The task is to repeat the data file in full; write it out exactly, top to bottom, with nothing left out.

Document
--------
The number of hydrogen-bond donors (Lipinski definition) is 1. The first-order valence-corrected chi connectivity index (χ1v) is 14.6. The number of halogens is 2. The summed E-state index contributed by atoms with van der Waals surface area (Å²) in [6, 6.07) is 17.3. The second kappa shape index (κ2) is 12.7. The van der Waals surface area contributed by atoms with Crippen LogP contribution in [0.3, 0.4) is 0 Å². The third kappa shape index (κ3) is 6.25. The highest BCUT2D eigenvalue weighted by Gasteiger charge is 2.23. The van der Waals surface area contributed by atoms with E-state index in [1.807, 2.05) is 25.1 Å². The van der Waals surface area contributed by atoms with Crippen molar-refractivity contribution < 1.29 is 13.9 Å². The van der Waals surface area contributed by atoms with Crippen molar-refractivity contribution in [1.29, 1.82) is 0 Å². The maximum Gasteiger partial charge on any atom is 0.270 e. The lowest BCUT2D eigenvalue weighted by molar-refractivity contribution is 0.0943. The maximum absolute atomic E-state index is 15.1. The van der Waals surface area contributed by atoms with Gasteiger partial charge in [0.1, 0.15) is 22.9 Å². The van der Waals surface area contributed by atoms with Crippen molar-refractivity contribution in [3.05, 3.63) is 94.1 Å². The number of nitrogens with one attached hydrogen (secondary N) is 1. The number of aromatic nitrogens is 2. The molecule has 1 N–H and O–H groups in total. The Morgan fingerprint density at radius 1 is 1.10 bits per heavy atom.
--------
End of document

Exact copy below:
The number of hydrogen-bond donors (Lipinski definition) is 1. The first-order valence-corrected chi connectivity index (χ1v) is 14.6. The number of halogens is 2. The summed E-state index contributed by atoms with van der Waals surface area (Å²) in [6, 6.07) is 17.3. The second kappa shape index (κ2) is 12.7. The van der Waals surface area contributed by atoms with Crippen LogP contribution in [0.3, 0.4) is 0 Å². The third kappa shape index (κ3) is 6.25. The highest BCUT2D eigenvalue weighted by Gasteiger charge is 2.23. The van der Waals surface area contributed by atoms with E-state index in [1.807, 2.05) is 25.1 Å². The van der Waals surface area contributed by atoms with Crippen molar-refractivity contribution < 1.29 is 13.9 Å². The van der Waals surface area contributed by atoms with Crippen molar-refractivity contribution in [1.29, 1.82) is 0 Å². The maximum Gasteiger partial charge on any atom is 0.270 e. The lowest BCUT2D eigenvalue weighted by molar-refractivity contribution is 0.0943. The maximum absolute atomic E-state index is 15.1. The van der Waals surface area contributed by atoms with Gasteiger partial charge in [0.1, 0.15) is 22.9 Å². The van der Waals surface area contributed by atoms with Crippen molar-refractivity contribution in [3.05, 3.63) is 94.1 Å². The number of nitrogens with one attached hydrogen (secondary N) is 1. The number of aromatic nitrogens is 2. The molecule has 1 N–H and O–H groups in total. The Morgan fingerprint density at radius 1 is 1.10 bits per heavy atom.